International Construction Law Review


Professor Doug Jones AO2



To mention construction arbitration is to immediately invoke the complexity which comes with construction disputes. They come in many forms, from claims for additional payment by contractors on varying bases, to claims by owners and others in respect of defective performance by contractors and consultants of construction and design work. Such construction disputes by their nature involve a degree of documentary evidence and issues requiring technical expertise that is seldom seen in other kinds of disputes. Exacerbating this is the advent of the “megaproject”, referring to large-scale, costly, and complex infrastructure projects, involving multiple private and public stakeholders.3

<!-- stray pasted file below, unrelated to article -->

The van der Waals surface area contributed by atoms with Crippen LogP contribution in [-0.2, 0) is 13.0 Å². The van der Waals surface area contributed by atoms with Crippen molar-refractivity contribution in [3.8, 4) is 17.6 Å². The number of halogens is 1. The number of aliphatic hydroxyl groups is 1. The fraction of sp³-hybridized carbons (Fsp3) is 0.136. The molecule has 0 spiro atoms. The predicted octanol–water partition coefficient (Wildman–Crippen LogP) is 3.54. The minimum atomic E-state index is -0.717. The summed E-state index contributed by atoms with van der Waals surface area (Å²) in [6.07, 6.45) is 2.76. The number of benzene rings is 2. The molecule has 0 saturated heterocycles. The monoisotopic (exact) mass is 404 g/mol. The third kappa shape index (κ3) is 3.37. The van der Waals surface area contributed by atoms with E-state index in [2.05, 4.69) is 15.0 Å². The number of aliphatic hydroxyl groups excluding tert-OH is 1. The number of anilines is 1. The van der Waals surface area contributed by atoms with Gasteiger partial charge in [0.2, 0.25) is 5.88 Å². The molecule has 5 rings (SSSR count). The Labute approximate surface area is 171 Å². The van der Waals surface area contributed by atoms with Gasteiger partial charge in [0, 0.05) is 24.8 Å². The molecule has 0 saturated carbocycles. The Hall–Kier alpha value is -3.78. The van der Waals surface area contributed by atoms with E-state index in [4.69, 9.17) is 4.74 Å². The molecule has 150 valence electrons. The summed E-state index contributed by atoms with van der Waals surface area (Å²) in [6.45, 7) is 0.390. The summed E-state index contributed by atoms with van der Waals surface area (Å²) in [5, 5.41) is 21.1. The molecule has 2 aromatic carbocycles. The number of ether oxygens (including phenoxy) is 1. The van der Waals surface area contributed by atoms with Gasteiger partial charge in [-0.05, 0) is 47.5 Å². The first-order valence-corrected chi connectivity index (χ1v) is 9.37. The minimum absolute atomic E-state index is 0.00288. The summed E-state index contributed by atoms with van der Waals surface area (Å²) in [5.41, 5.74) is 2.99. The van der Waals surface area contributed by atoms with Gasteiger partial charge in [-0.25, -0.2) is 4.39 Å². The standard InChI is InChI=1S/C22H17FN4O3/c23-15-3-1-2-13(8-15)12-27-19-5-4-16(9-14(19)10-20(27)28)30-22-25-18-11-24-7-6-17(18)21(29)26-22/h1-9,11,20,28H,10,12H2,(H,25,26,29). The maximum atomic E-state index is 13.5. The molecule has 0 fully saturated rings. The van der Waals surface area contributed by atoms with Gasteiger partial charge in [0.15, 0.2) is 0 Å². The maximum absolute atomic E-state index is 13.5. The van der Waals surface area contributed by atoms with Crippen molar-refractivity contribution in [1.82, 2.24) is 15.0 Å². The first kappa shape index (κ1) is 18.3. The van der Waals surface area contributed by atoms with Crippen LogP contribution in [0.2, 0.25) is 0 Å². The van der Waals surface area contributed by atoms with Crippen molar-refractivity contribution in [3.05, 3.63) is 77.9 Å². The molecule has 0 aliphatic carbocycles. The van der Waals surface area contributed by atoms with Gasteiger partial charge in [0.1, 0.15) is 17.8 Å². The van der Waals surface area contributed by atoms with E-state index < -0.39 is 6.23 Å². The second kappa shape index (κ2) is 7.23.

Against the background of this factual complexity arises the legal complexity that so often attends construction disputes. Seeing construction projects through to their completion is a behemoth task, which often demands the international cooperation of multiple parties. Gone are the days of simple, two-party construction contracts and a single master builder: the modern construction project involves a complex entanglement of contracts and subcontracts, often with insurers and external financiers required to mitigate against volatile economic, political and climatic conditions.4 Indeed, the ICC estimates that close to 50 per cent of new cases involve three or more parties, with over 20 per cent involving over five parties, ranging from sub-contractors, financiers and insurers to suppliers,


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